Painting by renowned artist Norval Morrisseau finds new home at McMaster

A painting by internationally renowned Canadian Indigenous artist Norval Morrisseau, titled The Family – a recent gift to the McMaster Museum of Art – is now permanently on in the lobby of the McMaster’s Indigenous Studies Program in L.R. Wilson Hall.

“The Family,” an important work by internationally acclaimed Indigenous artist Norval Morrisseau is now permanently on display in the lobby of McMaster’s Indigenous Studies Program in L.R. Wilson Hall.


He’s been called “Canada’s Picasso.”

Now, an important work by internationally acclaimed Indigenous artist Norval Morrisseau has found a new home at McMaster.

The painting, titled The Family – a recent gift to the McMaster Museum of Art – is now permanently on display in the lobby of McMaster’s Indigenous Studies Program in L.R. Wilson Hall.

The work, a vibrantly colourful 6 by 10 foot canvas painted circa 1979, depicts a group of ten figures with a patriarchal figure at its centre – believed to be the artist – who is flanked by family members and wildlife.

The painting was enjoyed for many years in the personal collection of Jerry and Carol McElroy. McMaster was chosen as an appropriate home for this work, to be appreciated and studied by students and faculty for years to come.

“The University is fortunate to have been the recipient of this outstanding early work by one of Canada’s most important visual artists. We  are extremely grateful for this donation from the Jerry and Carol McElroy collection,” says Carol Podedworny, Director and Curator, McMaster Museum of Art. “Morrisseau’s generation of Indigenous artists spear-headed an art practice, both aesthetic and radically political, that was ground-breaking and that has continued to inform the work of contemporary Indigenous artists to this day. We are thrilled that this significant work by Morrisseau will now be housed at McMaster University.”

Morrisseau (1931-2007), who was born on the Sand Point Ojibwa reserve near Beardmore, in northern Ontario, is considered by many to be the Mishomis, or grandfather, of contemporary Indigenous Art in Canada. The creator of the Woodland School of art, his paintings are characterized by the use of intense colour and portray traditional stories, spiritual themes and political messages.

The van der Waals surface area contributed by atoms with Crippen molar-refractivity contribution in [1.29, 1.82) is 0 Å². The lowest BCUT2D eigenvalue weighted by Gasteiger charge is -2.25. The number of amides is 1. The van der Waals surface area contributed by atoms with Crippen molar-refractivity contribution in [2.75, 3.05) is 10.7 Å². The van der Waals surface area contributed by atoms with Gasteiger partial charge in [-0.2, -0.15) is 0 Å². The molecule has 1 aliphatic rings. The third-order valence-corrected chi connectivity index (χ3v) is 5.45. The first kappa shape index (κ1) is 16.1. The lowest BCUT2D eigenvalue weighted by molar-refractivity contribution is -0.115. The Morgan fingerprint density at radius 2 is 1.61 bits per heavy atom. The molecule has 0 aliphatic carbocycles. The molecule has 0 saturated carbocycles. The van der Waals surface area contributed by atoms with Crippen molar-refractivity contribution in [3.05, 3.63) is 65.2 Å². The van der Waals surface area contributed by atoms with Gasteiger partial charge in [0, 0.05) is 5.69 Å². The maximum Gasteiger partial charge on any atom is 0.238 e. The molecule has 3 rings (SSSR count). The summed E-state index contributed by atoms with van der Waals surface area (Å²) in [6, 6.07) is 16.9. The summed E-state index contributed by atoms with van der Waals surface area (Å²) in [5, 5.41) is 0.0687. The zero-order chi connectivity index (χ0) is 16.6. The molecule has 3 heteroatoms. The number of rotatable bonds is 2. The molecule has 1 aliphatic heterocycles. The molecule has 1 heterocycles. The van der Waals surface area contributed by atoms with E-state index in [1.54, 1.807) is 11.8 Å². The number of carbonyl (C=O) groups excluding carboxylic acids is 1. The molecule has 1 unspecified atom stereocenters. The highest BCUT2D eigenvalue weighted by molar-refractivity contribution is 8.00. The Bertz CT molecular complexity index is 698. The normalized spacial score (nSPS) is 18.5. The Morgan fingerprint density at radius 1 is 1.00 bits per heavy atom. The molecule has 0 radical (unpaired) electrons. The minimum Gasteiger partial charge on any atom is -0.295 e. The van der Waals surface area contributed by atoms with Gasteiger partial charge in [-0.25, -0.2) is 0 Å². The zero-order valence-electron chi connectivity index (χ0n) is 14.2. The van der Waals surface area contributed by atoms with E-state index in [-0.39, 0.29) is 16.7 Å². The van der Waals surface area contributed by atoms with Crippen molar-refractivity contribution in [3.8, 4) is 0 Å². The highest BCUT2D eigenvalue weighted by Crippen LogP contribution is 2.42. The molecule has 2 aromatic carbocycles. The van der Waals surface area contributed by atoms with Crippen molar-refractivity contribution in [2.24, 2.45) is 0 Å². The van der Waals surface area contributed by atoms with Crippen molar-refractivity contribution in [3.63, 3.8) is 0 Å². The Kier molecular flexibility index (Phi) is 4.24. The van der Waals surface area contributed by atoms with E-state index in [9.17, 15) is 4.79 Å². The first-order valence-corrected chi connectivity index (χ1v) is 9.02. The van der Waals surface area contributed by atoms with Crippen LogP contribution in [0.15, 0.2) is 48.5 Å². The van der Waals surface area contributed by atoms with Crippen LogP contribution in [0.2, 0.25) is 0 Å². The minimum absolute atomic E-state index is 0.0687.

“Norval Morrisseau’s work represents a living, visual understanding of Indigenous knowledges, epistemologies, and resistance,” says Vanessa Watts, Academic Director of McMaster’s Indigenous Studies Program. “It is through his work we can see ourselves and our ways reach out off of the canvas.  To be able to host such an important work in our space is an honour, and will act as a visual reminder to continue to represent and advance our distinctive ways of knowing at the University.”

In 1973, Morrisseau was appointed a member of the Royal Canadian Academy of Art and was awarded the Order of Canada in 1978. He was acknowledged as Grand Shaman of the Ojibwa in 1986 and honoured by the Assembly of First Nations in in 1995.  In 2006, he was one of the first artists to be inducted into the Royal Society of Canada: The Academies of Arts, Humanities and Sciences of Canada.

Morrisseau’s work can be found in institutions and collections around the world including, the National Gallery of Canada, the McMichael Canadian Art Collection, the Royal Ontario Museum, the Smithsonian Museum of the American Indian and the Canadian Museum of Civilization. 

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